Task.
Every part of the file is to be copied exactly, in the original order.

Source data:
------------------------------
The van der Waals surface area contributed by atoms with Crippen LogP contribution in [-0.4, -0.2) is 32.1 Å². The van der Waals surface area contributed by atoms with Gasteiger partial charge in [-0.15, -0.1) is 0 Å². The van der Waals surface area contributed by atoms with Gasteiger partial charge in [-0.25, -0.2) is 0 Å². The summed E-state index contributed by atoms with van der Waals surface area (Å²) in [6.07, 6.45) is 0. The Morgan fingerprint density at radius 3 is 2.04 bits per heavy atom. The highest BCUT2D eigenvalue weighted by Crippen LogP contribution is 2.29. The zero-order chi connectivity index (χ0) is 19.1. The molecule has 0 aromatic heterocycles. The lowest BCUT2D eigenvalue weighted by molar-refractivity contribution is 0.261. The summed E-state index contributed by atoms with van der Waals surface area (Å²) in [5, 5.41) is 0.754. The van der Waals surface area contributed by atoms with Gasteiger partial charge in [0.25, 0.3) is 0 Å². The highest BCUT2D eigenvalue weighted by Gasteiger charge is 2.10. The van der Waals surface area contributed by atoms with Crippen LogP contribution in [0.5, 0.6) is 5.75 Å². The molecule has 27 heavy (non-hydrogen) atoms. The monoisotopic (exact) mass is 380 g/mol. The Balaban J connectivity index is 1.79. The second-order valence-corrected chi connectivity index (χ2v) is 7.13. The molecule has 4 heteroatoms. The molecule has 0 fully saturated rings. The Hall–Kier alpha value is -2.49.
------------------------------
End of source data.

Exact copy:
The van der Waals surface area contributed by atoms with Crippen LogP contribution in [-0.4, -0.2) is 32.1 Å². The van der Waals surface area contributed by atoms with Gasteiger partial charge in [-0.15, -0.1) is 0 Å². The van der Waals surface area contributed by atoms with Gasteiger partial charge in [-0.25, -0.2) is 0 Å². The summed E-state index contributed by atoms with van der Waals surface area (Å²) in [6.07, 6.45) is 0. The Morgan fingerprint density at radius 3 is 2.04 bits per heavy atom. The highest BCUT2D eigenvalue weighted by Crippen LogP contribution is 2.29. The zero-order chi connectivity index (χ0) is 19.1. The molecule has 0 aromatic heterocycles. The lowest BCUT2D eigenvalue weighted by molar-refractivity contribution is 0.261. The summed E-state index contributed by atoms with van der Waals surface area (Å²) in [5, 5.41) is 0.754. The van der Waals surface area contributed by atoms with Gasteiger partial charge in [0.25, 0.3) is 0 Å². The highest BCUT2D eigenvalue weighted by Gasteiger charge is 2.10. The van der Waals surface area contributed by atoms with Crippen LogP contribution in [0.5, 0.6) is 5.75 Å². The molecule has 27 heavy (non-hydrogen) atoms. The monoisotopic (exact) mass is 380 g/mol. The Balaban J connectivity index is 1.79. The second-order valence-corrected chi connectivity index (χ2v) is 7.13. The molecule has 4 heteroatoms. The molecule has 0 fully saturated rings. The Hall–Kier alpha value is -2.49.